Life after the shooting of the Su-24

Iraqi Kurdistan to Turkey

Iraqi Kurdistan to Turkey

Barely a week after a Turkish fighter jet shot down a Russian Sukhoi Su-24m bomber along the Syria-Turkey border, this correspondent travelled on the road from Iraqi Kurdistan to Turkey.

All images used in this article are for illustrative purposes only. In this file photo taken on Sunday, Aug. 10, 2014, displaced Iraqis from the Yazidi community cross the Syria-Iraq border at Feeshkhabour border point, in northern Iraq. Source: AP

The Kurdish militia offensive in Northern Iraq has forced Islamic State (ISIS) militants to withdraw deep into the countryside. Substantial parts of Iraq however, remain in the hands of the Islamic terrorists. Among this territory are oil fields, roads, and cities such as Mosul with hundreds of thousands of inhabitants. The ISIS now controls many kilometres of highways around Mosul that connect Iraqi Kurdistan with Turkish Kurdistan. Kommersant Special Correspondent Yuri Matsarsky travelled to Istanbul by road from Iraqi Kurdistan.

Linkages and communications between Iraqi Kurdistan and Turkey are not interrupted, but have been significantly damaged. Cars can take detours on country roads.

“It's a long way, it will take a lot of time,” a girl employee at a transportation agency in Suleimaniyah says. “It's about 15 hours to the Turkish border and Diyarbakyr, where there's an airport,” she says. “But that's the minimum time. It can take longer.”

There are two airports that are still functioning in Iraqi Kurdistan, Suleimaniyah and Erbil. Regular flights connect northern Iraq to Baghdad, Basra, Doha, Istanbul, and even London and Munich. But the war in the region often disrupts airport services, leading to flight cancellations.

At the end of November flights were suspended for almost a week while the Iraqi government awaited the launch of Russian missiles from ships on the Caspian Sea towards Syria. It was possible to go beyond Iraq only by car, taking detours along country roads to avoid ISIS militia.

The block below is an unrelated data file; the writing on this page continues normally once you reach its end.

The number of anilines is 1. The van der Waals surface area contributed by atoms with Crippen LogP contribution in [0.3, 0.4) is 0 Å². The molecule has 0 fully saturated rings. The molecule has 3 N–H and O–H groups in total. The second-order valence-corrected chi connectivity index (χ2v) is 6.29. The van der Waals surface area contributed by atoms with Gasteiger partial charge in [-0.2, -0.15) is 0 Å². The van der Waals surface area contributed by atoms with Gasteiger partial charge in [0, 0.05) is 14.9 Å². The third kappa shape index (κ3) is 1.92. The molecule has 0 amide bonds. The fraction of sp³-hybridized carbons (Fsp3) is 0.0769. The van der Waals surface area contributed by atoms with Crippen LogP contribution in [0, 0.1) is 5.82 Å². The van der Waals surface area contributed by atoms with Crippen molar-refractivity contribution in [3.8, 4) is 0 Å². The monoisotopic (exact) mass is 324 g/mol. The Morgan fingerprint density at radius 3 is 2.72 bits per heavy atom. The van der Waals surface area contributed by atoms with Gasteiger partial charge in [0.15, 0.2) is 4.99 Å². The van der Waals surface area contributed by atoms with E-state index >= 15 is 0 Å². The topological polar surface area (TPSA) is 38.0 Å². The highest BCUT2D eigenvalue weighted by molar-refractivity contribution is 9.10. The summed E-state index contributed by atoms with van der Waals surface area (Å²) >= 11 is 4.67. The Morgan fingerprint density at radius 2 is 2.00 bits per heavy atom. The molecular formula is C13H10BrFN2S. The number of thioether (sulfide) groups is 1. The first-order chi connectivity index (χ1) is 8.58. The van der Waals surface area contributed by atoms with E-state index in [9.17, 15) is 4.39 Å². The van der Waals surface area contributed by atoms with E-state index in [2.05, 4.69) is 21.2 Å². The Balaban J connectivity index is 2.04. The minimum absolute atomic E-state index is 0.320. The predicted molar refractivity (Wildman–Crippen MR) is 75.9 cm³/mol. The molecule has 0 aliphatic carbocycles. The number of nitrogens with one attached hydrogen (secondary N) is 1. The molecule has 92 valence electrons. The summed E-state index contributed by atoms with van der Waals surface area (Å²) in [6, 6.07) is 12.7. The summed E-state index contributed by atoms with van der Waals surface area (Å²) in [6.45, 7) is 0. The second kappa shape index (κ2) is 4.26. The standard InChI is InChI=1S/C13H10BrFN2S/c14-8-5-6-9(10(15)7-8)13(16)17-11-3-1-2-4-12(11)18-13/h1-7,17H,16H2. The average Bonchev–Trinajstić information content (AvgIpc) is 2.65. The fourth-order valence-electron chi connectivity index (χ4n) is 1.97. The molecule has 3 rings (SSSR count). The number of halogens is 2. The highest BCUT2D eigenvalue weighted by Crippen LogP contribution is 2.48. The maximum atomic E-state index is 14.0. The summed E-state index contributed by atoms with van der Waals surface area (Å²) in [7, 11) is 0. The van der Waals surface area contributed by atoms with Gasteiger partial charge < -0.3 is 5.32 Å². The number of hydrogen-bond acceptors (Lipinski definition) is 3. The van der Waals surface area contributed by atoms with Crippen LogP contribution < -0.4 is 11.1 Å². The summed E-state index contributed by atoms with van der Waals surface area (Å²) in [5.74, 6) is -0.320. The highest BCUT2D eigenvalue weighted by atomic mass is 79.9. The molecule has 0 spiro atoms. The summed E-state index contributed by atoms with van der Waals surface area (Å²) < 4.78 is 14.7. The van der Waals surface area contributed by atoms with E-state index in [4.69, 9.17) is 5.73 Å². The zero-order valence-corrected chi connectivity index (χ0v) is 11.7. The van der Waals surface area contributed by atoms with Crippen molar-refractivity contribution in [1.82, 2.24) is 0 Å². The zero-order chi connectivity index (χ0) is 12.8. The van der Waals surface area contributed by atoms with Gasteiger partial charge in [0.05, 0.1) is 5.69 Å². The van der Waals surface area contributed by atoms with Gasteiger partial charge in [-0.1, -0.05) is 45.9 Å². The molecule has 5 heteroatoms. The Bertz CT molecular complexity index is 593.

An elderly Iraqi Yazidi man arrives at Nowruz camp, in Derike, Syria, Tuesday, Aug. 12, 2014. Source: AP

These narrow dirt roads, occasionally filled with concrete and asphalt, are literally swarming with trucks. They transport oil to Iran and Turkey.

On the return journey, the trucks bring food and construction material for the Kurds.

High oil prices, one of the main sources of income for Kurdistan, have allowed for a construction boom in the region. And though the prices of oil have fallen, construction projects are in the process of being completed. There are real skyscrapers being erected in Erbil, and contemporary office buildings are coming up in Kirkuk and Suleimaniyah.

The sheer number of trucks has led to the roads being congested for a few hundred kilometers, and right up to the border. Buses go around them using tertiary roads, which are usually nothing but hardly visible lanes on the rocky earth. In late November, it gets dark early in the desert and passengers help the bus drivers on these bypasses with the light emanating from their cell phones. The country roads often pass just a couple of dozen of kilometers from the IS vanguards and a wrong turn can be fatal.

A Russian passport

On the Iraqi-Turkish border, passenger transportation moves separately from the cargo trucks, in a different line. It is smaller but nevertheless extremely slow.

“Give me your passports, I'll take them to the Turks,” says a driver. “What's this? A Russian passport? Wasn't it a Russian plane that the Turks downed a few days ago? I think they won't be very pleased to see your passport. I'm afraid we may have to spend the night here now.”